Cloud Mountain Retreat is a non-sectarian Buddhist center located in southwest Washington. Situated on 15 acres of wooded land approximately 60 miles north of Portland Oregon, Cloud Mountain was conceived and built with the goal of providing groups and individuals with an environment productive to meditation and quiet contemplation of study. The Retreat provide opportunities for all individuals to hear and practice Buddhist teachings. The intention of the Retreat is to provide opportunities for a balanced cultivation of Sila (ethical behavior), Dana (generosity), and Bhanana (wisdom).
The Retreat has a meditation hall, walking/yoga hall, guest facilities including a kitchen, walking garden, fish pond, and acres of native land with flora and fauna. Wildlife such as Great blue herons, ducks, racoons, and black-tailed deer are common visitors tot he Retreat.
Buddhist Meditation Centers and Retreats often serve as an introduction to the Buddhist Path. Retreats are a great way to initiate a personal exploration of Buddhism, and of yourself. The thousands of dharma centers and Buddhist monasteries that have sprung up in the West offer many kinds of retreats for Buddhist new comers. They offer many opportunities to explore different aspects of the Buddhist experience. In the case of the Cloud Mountain Retreat, they offer silent retreats where communication is reduced to a minimum, offering an opportunity for the visitors to look inside of themselves and do inner exploration.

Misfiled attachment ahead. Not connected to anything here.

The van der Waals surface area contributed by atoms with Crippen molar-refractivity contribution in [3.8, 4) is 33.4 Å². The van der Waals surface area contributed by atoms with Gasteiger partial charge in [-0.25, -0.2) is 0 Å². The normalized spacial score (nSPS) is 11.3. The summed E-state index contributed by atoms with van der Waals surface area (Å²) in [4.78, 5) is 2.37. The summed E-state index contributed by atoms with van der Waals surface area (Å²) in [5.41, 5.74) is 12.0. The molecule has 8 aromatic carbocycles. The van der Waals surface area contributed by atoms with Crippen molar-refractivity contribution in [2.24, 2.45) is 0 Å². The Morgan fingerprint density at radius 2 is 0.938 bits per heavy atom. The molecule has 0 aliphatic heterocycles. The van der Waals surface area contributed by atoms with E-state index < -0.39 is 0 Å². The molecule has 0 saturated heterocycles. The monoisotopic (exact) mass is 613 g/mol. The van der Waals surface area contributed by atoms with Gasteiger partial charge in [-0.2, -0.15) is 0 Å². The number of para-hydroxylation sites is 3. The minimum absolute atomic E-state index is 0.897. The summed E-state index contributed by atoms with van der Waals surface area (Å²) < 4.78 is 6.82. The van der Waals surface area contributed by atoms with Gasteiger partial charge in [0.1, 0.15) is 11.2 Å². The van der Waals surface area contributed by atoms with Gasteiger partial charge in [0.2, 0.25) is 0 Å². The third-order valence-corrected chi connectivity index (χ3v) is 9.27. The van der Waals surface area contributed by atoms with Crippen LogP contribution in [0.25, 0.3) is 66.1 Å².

NOTE: The center is operated by a small, permanent staff. Permanent staff earn a modest compensation package while exploring creative ways to integrate Buddhist meditation with daily activity. Those interested in working at Cloud Mountain should contact the Cloud Mountain office at (360) 274-4859 or email firstname.lastname@example.org for information. Xiong Nai Xin does not have any connection with the Cloud Mountain Retreat. Cloud Mountain is presented here as a “Virtual Retreat” and information for the visitor to Xiong Nai Xin. Any actions or opinions of either Retreat should not reflect on the other.